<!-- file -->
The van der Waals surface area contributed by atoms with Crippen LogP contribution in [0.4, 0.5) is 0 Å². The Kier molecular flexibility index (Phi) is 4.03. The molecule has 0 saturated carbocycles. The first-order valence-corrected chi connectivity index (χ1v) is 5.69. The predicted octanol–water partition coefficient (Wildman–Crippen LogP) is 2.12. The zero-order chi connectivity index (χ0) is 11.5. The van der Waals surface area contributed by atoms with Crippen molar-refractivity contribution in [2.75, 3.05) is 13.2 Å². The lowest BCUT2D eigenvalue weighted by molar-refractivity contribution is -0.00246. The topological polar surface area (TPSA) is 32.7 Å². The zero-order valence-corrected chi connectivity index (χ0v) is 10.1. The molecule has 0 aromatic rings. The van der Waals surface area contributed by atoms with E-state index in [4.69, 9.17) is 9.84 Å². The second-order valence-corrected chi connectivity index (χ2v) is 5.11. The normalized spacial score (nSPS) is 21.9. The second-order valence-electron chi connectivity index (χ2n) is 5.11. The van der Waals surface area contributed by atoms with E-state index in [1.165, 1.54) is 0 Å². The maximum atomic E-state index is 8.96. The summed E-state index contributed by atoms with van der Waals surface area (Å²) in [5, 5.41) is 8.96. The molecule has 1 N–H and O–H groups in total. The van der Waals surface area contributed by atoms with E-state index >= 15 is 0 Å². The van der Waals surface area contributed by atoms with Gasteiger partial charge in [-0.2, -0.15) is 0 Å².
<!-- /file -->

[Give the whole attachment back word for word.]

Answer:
The van der Waals surface area contributed by atoms with Crippen LogP contribution in [0.4, 0.5) is 0 Å². The Kier molecular flexibility index (Phi) is 4.03. The molecule has 0 saturated carbocycles. The first-order valence-corrected chi connectivity index (χ1v) is 5.69. The predicted octanol–water partition coefficient (Wildman–Crippen LogP) is 2.12. The zero-order chi connectivity index (χ0) is 11.5. The van der Waals surface area contributed by atoms with Crippen molar-refractivity contribution in [2.75, 3.05) is 13.2 Å². The lowest BCUT2D eigenvalue weighted by molar-refractivity contribution is -0.00246. The topological polar surface area (TPSA) is 32.7 Å². The zero-order valence-corrected chi connectivity index (χ0v) is 10.1. The molecule has 0 aromatic rings. The van der Waals surface area contributed by atoms with E-state index in [4.69, 9.17) is 9.84 Å². The second-order valence-corrected chi connectivity index (χ2v) is 5.11. The normalized spacial score (nSPS) is 21.9. The second-order valence-electron chi connectivity index (χ2n) is 5.11. The van der Waals surface area contributed by atoms with E-state index in [1.165, 1.54) is 0 Å². The maximum atomic E-state index is 8.96. The summed E-state index contributed by atoms with van der Waals surface area (Å²) in [5, 5.41) is 8.96. The molecule has 1 N–H and O–H groups in total. The van der Waals surface area contributed by atoms with E-state index >= 15 is 0 Å². The van der Waals surface area contributed by atoms with Gasteiger partial charge in [-0.2, -0.15) is 0 Å².